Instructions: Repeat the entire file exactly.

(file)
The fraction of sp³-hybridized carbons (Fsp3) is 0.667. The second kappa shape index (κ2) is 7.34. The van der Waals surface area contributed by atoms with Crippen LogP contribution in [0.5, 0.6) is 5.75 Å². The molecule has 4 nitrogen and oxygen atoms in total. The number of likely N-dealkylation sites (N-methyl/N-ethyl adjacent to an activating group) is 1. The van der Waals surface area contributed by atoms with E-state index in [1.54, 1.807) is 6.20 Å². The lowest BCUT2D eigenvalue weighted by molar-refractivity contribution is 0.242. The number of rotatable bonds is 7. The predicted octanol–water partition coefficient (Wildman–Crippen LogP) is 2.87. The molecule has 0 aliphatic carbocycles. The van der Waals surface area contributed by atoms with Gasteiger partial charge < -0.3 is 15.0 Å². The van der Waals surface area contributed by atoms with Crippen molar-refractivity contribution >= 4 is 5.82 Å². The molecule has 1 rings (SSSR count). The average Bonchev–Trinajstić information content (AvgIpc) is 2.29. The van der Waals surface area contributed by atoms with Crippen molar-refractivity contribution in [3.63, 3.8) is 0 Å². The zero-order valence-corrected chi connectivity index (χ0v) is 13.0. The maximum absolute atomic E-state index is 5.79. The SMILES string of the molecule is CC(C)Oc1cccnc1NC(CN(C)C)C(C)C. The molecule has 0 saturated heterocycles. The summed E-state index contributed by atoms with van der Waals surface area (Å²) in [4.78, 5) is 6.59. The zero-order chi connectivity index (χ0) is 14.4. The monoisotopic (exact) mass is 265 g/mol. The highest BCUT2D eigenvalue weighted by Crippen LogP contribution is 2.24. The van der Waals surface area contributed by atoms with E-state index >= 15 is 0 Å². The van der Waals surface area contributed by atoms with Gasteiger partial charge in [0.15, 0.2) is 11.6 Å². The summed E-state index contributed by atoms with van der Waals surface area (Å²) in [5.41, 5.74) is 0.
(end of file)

The fraction of sp³-hybridized carbons (Fsp3) is 0.667. The second kappa shape index (κ2) is 7.34. The van der Waals surface area contributed by atoms with Crippen LogP contribution in [0.5, 0.6) is 5.75 Å². The molecule has 4 nitrogen and oxygen atoms in total. The number of likely N-dealkylation sites (N-methyl/N-ethyl adjacent to an activating group) is 1. The van der Waals surface area contributed by atoms with E-state index in [1.54, 1.807) is 6.20 Å². The lowest BCUT2D eigenvalue weighted by molar-refractivity contribution is 0.242. The number of rotatable bonds is 7. The predicted octanol–water partition coefficient (Wildman–Crippen LogP) is 2.87. The molecule has 0 aliphatic carbocycles. The van der Waals surface area contributed by atoms with Gasteiger partial charge < -0.3 is 15.0 Å². The van der Waals surface area contributed by atoms with Crippen molar-refractivity contribution >= 4 is 5.82 Å². The molecule has 1 rings (SSSR count). The average Bonchev–Trinajstić information content (AvgIpc) is 2.29. The van der Waals surface area contributed by atoms with Crippen molar-refractivity contribution in [3.63, 3.8) is 0 Å². The zero-order valence-corrected chi connectivity index (χ0v) is 13.0. The maximum absolute atomic E-state index is 5.79. The SMILES string of the molecule is CC(C)Oc1cccnc1NC(CN(C)C)C(C)C. The molecule has 0 saturated heterocycles. The summed E-state index contributed by atoms with van der Waals surface area (Å²) in [4.78, 5) is 6.59. The zero-order chi connectivity index (χ0) is 14.4. The monoisotopic (exact) mass is 265 g/mol. The highest BCUT2D eigenvalue weighted by Crippen LogP contribution is 2.24. The van der Waals surface area contributed by atoms with E-state index >= 15 is 0 Å². The van der Waals surface area contributed by atoms with Gasteiger partial charge in [0.15, 0.2) is 11.6 Å². The summed E-state index contributed by atoms with van der Waals surface area (Å²) in [5.41, 5.74) is 0.